Sunday, September 11, 2005

Pterodactyls (convergence continuum)

‘PTERODACTYLS’--thought provoking excellence at convergence continuum

What happens when the prodigal son returns home to announce he has AIDS? In most families there would be concern, a pulling together, an attempt to work toward a change in the family system. This is definitely not what happens to the Duncan family in Nicky Silver’s ‘PTERODACTYLS,’ now on stage at convergence-continuum, Cleveland’s off-beat theatre.

The Duncans are THE poster people for the definition of “dysfunctional family.” This is a brood which thrives on alcoholism, incest, escapism, cruelty and denial. When you spend an evening with the Duncans, you should leave your logical ideas of the meaning of “healthy family” at the door.

The Duncans are quite a crew. There's Grace, the matriarch of the family who shops and drinks too much and hides from the authentic world by ignoring reality. There’s Arthur, the father who has paid too much attention to his daughter while ignoring his son, but still believes that he and the boy are close. He has a fantasy nick-name for him and an imagined story of how they used to play catch all the time. There’s Emma, the traumatized daughter who has blocked out the real world with selective amnesia. And, last but not least, there’s Todd, the son who escapes the family grasp through art, his study of anthropology and excessive sexual activity. The extended family includes Tommy, who is Emma’s clueless fiancé, who is unclear about his sexuality. Grace has enlisted Tommy to be the family’s servant. He cavorts around wearing a provocative maid’s outfit.

Believe me, this group is not the Cleavers of ‘LEAVE IT TO BEAVER’ fame. And, for sure, father does not know best.

As is often the case with the plays chosen by continuum’s Artistic Director Claude Simon, this is an absurdist black comedy. Silver uses Todd's building a sculpture of a Tyrannosaurs Rex as a representation of how the family and those who are like them live in emotional chaos. He purports that the extinction of the dinosaurs and the descent of this family, and by implication humanity in general, is eminent.
The concept is down-right scary.

The convergence-continuum production is well paced and finely conceived by Clyde Simon. Though there are some acting inconsistencies, the overall effect is on target.

Lauri Hammer is chilling as Grace. She has built a fantasy world by drowning herself in booze and escape. When her son announces he has AIDS, she puts all her efforts into a “welcome home” party for him. Hammer makes the character totally believable. She is one hell of a good drunk!

Wes Shofner’s development of Arthur, the father, is somewhat shallow. He stays on the surface of the character, often not traversing into the realm of being a real person. He sometimes emotes lines without much meaning.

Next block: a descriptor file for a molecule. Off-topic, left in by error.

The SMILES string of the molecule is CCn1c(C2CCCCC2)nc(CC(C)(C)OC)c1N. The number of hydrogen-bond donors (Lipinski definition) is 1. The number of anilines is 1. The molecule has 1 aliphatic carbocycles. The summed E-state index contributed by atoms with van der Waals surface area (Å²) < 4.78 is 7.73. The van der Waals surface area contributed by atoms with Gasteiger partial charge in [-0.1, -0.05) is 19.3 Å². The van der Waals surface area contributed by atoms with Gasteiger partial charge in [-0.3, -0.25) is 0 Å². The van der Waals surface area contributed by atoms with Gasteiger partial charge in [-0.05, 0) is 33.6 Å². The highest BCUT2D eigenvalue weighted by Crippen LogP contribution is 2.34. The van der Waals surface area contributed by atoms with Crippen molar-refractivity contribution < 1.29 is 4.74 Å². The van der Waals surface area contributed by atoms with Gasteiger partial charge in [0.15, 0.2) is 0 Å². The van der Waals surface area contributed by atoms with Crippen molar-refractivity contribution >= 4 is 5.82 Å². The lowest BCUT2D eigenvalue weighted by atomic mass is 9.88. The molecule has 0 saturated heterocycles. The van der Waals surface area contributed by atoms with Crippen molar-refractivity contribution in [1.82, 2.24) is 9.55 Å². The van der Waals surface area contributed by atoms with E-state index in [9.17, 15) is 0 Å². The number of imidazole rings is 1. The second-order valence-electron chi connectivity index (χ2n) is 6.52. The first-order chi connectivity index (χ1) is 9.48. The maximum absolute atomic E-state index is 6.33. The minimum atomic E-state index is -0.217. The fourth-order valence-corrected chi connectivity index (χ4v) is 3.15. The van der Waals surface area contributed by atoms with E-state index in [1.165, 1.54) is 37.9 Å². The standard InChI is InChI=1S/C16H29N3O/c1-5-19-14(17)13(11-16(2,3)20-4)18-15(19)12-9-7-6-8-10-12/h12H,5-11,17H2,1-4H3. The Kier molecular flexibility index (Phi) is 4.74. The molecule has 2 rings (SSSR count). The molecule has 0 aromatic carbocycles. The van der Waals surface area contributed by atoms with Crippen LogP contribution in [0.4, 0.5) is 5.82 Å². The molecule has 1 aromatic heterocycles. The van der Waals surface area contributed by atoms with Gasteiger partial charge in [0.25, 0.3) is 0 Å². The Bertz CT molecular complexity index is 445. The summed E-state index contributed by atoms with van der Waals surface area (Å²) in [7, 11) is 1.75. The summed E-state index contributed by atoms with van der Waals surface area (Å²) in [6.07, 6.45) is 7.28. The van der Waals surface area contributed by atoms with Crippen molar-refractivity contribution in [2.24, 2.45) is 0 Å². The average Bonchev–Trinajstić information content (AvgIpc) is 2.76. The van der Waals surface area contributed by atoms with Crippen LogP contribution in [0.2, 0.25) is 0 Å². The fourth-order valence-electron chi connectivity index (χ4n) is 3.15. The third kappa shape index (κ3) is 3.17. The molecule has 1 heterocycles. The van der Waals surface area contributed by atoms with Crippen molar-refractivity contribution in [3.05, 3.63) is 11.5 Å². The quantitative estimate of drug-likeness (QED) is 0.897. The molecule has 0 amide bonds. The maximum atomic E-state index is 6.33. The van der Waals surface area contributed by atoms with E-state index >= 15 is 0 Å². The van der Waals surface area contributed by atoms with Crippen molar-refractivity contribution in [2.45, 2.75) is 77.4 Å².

Jovana Batkovic has some excellent moments as the demented Emma. Unfortunately, since she doesn’t texture the characterization, the empathy we might feel for Emma is missing. We often don’t know if the character is playing a game of amnesia or that is her reality. Her last speech, a pivotal clue as to what will happen, lacks clarity of purpose.

Brian Breth sparkles as Todd. Breth possesses a James Dean-like sensuality that perfectly fits the character. Breth grabs hold of the underlying motivations of the character and makes him real. He shows complete comfort in the scene where he deep kisses Tommy and uses the young man for not only Todd’s pleasure but to exert control and create chaos. His speech explaining to his father how he contacted AIDS is mesmerizing.

JdBowman is excellent as Tommy. He has several outstanding scenes, especially those he shares with Breth. The script clearly tells us of the abandonment and abuse the boy has been through so there is no wonder that he is desperate to be part of a family, any family, even this bizarre one. But, without Bowman’s fine-line portrayal, the reason for his eventual fall would not have been as effective.

Though the play seems cramped on the tiny Liminis stage, the closeness of audience to the action adds to our involvement in the happenings, especially when we are brought into the proceedings by cast members asking the audience questions and sharing intimacies with us.

Capsule Judgement: Anyone going to convergence-continuum must realize that this is a theatre that takes seriously its tradition of doing plays that most other theatres would not consider. ‘PTERODACTYLS’ continues that tradition. In the competent hands of the director and the cast, Nicky Silver’s very post-modern play is simultaneously funny, vicious, obscene, intellectually scary and very worth seeing!